5. Eating safely comes down to individual behavior.

If we all take personal responsibility for washing fruits and vegetables and cooking poultry until it's piping hot, surely we'll be safe?

Not so. Food safety is largely a question of politics. The Chinese dairy scandal demonstrated what happens when a government fails catastrophically at regulating its food supply. You get a scenario -- as in American cities in the 1850s -- where it becomes almost impossible to make safe food choices. Sure, the FDA should do a whole lot more to oversee the American diet. Don't forget, though, that it does at least protect us from this kind of endemic poisoning. We may not be out of Sinclair's "Jungle" yet. But stop being scared for a moment, and you can still cook yourself a good supper tonight. We haven't always been so lucky.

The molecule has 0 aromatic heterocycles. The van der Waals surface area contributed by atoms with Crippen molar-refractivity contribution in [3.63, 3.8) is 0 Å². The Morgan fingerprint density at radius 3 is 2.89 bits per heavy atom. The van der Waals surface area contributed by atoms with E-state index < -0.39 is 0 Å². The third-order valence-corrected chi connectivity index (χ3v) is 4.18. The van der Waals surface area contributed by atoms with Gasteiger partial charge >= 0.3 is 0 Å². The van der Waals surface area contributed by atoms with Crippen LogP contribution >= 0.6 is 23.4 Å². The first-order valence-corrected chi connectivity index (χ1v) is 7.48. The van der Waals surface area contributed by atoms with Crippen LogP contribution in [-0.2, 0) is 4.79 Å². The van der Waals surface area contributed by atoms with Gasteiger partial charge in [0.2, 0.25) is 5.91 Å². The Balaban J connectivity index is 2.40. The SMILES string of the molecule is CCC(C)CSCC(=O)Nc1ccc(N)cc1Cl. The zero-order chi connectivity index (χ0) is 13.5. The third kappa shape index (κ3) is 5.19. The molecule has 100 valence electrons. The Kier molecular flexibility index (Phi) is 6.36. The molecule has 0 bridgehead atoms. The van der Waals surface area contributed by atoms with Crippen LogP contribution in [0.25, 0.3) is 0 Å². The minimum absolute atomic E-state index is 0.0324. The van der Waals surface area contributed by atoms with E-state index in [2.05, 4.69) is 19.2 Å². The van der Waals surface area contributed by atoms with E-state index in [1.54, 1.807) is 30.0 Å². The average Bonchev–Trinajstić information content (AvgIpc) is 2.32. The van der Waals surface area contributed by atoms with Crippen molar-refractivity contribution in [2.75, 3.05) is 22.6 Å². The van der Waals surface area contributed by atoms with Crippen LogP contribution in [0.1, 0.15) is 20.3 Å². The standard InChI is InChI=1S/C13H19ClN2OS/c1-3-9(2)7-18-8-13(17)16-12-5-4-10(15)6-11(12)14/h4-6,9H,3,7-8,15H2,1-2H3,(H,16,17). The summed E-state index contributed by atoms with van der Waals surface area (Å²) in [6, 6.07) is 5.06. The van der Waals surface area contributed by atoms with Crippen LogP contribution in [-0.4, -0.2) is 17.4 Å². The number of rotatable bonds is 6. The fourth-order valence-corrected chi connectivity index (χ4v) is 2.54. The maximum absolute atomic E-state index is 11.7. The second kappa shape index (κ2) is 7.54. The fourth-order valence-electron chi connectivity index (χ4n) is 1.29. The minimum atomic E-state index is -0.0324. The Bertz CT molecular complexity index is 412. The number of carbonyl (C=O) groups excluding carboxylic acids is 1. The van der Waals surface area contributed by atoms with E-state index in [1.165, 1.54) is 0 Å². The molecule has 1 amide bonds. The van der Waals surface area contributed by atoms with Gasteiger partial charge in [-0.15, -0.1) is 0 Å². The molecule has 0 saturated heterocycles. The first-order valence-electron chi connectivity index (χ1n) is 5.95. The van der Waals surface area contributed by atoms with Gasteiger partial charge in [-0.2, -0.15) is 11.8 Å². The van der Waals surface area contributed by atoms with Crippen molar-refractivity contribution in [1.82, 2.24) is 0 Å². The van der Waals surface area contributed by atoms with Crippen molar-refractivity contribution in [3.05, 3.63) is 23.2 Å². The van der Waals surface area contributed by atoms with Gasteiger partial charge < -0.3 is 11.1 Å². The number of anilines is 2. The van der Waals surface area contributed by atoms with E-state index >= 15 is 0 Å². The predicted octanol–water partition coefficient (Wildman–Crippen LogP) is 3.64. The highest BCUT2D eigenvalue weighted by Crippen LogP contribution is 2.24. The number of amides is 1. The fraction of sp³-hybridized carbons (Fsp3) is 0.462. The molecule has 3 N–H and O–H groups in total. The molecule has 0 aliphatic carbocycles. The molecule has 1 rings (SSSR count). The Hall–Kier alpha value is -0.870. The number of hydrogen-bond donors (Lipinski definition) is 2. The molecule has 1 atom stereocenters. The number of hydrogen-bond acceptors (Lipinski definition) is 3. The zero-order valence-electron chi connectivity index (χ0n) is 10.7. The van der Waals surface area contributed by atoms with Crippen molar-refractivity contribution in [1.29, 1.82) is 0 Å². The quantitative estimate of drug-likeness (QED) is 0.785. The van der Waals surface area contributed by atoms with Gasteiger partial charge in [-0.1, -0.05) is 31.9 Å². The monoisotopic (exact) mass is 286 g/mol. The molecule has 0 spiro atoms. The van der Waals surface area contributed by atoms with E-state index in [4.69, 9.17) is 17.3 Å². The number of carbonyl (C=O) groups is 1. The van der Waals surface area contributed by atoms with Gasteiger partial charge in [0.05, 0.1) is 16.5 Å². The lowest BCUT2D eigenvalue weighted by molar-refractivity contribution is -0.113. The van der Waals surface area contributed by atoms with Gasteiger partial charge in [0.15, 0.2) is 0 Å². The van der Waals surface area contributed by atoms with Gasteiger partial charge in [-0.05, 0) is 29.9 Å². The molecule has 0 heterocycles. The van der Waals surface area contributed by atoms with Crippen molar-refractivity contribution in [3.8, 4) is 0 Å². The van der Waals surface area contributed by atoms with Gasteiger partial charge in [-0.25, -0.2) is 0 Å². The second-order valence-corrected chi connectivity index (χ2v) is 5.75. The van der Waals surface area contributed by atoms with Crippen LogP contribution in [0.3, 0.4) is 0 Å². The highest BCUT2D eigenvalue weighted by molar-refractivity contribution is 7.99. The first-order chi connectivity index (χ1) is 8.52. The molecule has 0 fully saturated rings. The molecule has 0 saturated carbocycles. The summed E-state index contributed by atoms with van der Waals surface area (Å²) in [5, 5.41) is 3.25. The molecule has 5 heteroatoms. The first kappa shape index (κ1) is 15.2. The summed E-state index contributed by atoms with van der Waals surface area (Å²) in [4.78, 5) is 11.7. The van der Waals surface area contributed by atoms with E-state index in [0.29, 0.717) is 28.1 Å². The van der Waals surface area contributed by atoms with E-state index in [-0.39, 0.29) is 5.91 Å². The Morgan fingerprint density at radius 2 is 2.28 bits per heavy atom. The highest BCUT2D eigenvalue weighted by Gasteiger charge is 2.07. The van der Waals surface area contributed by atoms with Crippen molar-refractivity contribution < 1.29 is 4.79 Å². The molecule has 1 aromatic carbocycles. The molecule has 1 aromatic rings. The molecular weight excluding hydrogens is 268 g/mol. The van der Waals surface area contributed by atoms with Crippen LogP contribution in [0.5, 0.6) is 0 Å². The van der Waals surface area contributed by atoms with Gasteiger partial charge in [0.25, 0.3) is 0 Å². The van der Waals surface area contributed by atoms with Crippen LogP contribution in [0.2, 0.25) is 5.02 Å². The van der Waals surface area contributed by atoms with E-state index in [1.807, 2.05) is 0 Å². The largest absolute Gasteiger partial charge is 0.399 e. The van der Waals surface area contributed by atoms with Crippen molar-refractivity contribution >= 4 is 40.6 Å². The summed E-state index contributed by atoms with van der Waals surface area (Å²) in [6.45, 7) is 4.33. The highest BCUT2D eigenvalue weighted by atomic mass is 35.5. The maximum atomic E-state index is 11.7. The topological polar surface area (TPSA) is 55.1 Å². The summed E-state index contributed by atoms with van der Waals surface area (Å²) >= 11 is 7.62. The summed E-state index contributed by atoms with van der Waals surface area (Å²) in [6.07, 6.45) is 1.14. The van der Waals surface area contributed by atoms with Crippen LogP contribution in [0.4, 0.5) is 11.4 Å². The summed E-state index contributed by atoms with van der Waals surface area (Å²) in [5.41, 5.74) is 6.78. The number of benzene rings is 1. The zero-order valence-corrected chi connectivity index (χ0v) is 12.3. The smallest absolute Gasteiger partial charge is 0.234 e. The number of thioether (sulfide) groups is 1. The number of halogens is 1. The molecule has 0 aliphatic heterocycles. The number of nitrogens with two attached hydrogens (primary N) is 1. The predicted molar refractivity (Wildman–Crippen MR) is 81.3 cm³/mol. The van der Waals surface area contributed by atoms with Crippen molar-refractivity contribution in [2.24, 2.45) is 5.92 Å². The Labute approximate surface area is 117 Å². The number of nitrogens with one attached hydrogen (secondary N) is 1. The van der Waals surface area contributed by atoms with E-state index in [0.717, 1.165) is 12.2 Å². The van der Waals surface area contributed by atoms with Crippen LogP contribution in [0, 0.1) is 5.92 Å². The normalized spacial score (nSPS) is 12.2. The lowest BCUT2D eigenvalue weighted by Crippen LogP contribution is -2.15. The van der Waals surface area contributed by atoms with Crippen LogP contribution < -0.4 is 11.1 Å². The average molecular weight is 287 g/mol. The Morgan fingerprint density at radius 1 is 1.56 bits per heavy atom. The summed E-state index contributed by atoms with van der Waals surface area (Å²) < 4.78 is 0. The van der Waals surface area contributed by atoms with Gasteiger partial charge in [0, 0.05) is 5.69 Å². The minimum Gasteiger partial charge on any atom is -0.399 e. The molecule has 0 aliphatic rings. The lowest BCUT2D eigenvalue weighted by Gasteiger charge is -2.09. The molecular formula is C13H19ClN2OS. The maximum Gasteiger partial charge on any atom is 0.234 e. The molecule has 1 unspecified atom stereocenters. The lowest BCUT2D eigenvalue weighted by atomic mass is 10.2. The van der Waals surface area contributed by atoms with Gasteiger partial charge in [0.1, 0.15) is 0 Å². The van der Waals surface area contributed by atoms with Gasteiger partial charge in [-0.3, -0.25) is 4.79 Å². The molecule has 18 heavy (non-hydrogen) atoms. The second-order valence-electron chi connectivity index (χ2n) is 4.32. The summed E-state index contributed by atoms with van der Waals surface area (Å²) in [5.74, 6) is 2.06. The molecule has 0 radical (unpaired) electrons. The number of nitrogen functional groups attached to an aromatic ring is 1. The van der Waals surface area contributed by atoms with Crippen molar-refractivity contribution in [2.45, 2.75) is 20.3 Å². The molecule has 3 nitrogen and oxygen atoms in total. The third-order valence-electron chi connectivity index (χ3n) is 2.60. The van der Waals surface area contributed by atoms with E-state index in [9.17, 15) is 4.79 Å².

And still take the time, of course, to wash your own fruits and vegetables.

Bee Wilson, the author of "Swindled: The Dark History of Food Fraud," wrote this article for the Washington Post.